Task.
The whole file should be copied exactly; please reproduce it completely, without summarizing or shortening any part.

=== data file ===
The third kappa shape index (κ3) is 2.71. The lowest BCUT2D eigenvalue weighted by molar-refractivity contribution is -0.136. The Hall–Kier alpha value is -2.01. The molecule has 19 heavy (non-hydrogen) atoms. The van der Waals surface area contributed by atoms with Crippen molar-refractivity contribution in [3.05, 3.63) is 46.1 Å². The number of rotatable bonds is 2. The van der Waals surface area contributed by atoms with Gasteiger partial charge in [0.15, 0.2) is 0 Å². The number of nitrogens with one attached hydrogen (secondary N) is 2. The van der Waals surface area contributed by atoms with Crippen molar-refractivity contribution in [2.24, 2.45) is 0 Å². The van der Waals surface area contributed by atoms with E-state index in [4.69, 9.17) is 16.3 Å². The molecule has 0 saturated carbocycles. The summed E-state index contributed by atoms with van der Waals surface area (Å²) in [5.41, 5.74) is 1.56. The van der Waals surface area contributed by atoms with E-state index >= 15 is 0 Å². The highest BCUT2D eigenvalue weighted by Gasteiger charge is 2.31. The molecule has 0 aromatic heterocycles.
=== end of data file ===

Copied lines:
The third kappa shape index (κ3) is 2.71. The lowest BCUT2D eigenvalue weighted by molar-refractivity contribution is -0.136. The Hall–Kier alpha value is -2.01. The molecule has 19 heavy (non-hydrogen) atoms. The van der Waals surface area contributed by atoms with Crippen molar-refractivity contribution in [3.05, 3.63) is 46.1 Å². The number of rotatable bonds is 2. The van der Waals surface area contributed by atoms with Gasteiger partial charge in [0.15, 0.2) is 0 Å². The number of nitrogens with one attached hydrogen (secondary N) is 2. The van der Waals surface area contributed by atoms with Crippen molar-refractivity contribution in [2.24, 2.45) is 0 Å². The van der Waals surface area contributed by atoms with E-state index in [4.69, 9.17) is 16.3 Å². The molecule has 0 saturated carbocycles. The summed E-state index contributed by atoms with van der Waals surface area (Å²) in [5.41, 5.74) is 1.56. The van der Waals surface area contributed by atoms with E-state index >= 15 is 0 Å². The highest BCUT2D eigenvalue weighted by Gasteiger charge is 2.31. The molecule has 0 aromatic heterocycles.